Jesse Skyes and The Sweet Hereafter: Jesse Sykes and The Sweet Hereafter – Oh, My GirlMusic Reviews SKYES
Leave it to a band called The Sweet Hereafter to discover musical reincarnation. The late, great Sandy Denny might be my favorite female vocalist, and on those early Fairport Convention and Fotheringay albums she conjured the kind of quiet soulfulness that conveyed the deepest, most searing psychic wounds. Jesse Sykes, with her dusky, rich alto and devastatingly aching delivery, sounds like the reincarnation of Sandy Denny, and she’s transplanted that miraculous voice to desolate and desperate alt.country territory. Yee haw, pass the razor blades.
Oh, My Girl, the second album from Seattle-based Sykes and the Sweet Hereafter, is, if anything, an improvement over 2002’s impressive debut Reckless Burning. Phil Wandscher, former Whiskeytown foil for the mercurial Ryan Adams, is Sykes’ guitarist, and he turns in a revelatory performance here that’s part Duane Eddy twang and reverb, part Neil Young sonic squall, and all slow burn. He’s the perfect complement to Sykes’ supple voice, and the less-is-more aesthetic of his expansive, winding solos sets off these 10 tales of loss and dislocation like glittering jewels.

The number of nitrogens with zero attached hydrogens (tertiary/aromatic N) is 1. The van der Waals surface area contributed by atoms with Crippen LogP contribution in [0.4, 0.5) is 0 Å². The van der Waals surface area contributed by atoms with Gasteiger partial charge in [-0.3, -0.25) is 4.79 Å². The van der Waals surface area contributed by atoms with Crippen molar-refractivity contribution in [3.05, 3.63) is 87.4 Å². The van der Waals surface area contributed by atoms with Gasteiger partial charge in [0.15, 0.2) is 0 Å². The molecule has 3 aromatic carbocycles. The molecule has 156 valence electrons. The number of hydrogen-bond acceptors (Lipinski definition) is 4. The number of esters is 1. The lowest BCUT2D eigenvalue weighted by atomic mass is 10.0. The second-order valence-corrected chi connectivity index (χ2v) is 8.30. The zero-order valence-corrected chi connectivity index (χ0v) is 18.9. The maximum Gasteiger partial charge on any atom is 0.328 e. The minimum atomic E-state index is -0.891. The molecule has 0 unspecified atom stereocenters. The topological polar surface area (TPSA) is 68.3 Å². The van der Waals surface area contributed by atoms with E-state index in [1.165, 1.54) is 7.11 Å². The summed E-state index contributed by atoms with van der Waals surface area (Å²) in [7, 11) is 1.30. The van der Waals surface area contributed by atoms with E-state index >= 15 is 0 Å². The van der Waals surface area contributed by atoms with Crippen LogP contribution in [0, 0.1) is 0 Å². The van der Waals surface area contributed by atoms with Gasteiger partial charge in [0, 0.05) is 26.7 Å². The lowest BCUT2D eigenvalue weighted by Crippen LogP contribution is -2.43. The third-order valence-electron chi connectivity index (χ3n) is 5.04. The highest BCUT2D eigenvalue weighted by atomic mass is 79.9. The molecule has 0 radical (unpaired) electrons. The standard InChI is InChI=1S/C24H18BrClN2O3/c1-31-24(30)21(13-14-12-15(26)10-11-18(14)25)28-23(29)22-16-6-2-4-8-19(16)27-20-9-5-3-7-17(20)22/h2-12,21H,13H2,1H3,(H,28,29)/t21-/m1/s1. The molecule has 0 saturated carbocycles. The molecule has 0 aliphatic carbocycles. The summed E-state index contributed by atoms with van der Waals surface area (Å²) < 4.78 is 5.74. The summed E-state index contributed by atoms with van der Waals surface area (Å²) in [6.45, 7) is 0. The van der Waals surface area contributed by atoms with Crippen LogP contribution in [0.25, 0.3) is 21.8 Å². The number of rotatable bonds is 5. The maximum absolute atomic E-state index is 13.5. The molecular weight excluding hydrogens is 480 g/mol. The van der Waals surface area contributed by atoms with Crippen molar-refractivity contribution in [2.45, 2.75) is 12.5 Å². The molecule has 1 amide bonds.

Sykes is an oblique lyricist and it’s occasionally hard to tell just what she’s so sad about, but there’s no denying the melancholy that drapes over these poetic tales like a shroud. “You Are Not Gotten Here” and “The Dreaming Dead,” with their hushed, world-weary vocals and overpowering sense of alienation and loneliness, are typical. But even relatively upbeat, optimistic tunes such as “Tell the Boys” move at their own dirge-like pace, and in truth these 10 songs are of a piece.
There are no standout tracks, no obvious singles, no breakout songs just waiting for heavy rotation on MTV or CMT, and yet they all stand out in their own insistently understated fashion. Oh, My Girl is the soundtrack to loneliness, and rarely has a record sounded so quietly riveting or intense. This kind of raw, naked vulnerability can be fraught with navel-gazing perils, but Sykes, to her credit, manages to steer a steady course that avoids self-pity and narcissism. The glacial tempos and languid arrangements may suggest Cowboy Junkies or Portishead, but the weeping pedal steel, the downhome viola flourishes (yes, there are such things) from former Walkabouts standout Ann Marie Ruljancich, and Sykes’ songs of inconsolable hopelessness are pure cry-in-yer-imported-beer collegiate country dreampop.
Oh my, girls and boys, this is a beautiful, heartbreaking album. Country gothic at its bleakest and most starkly poignant.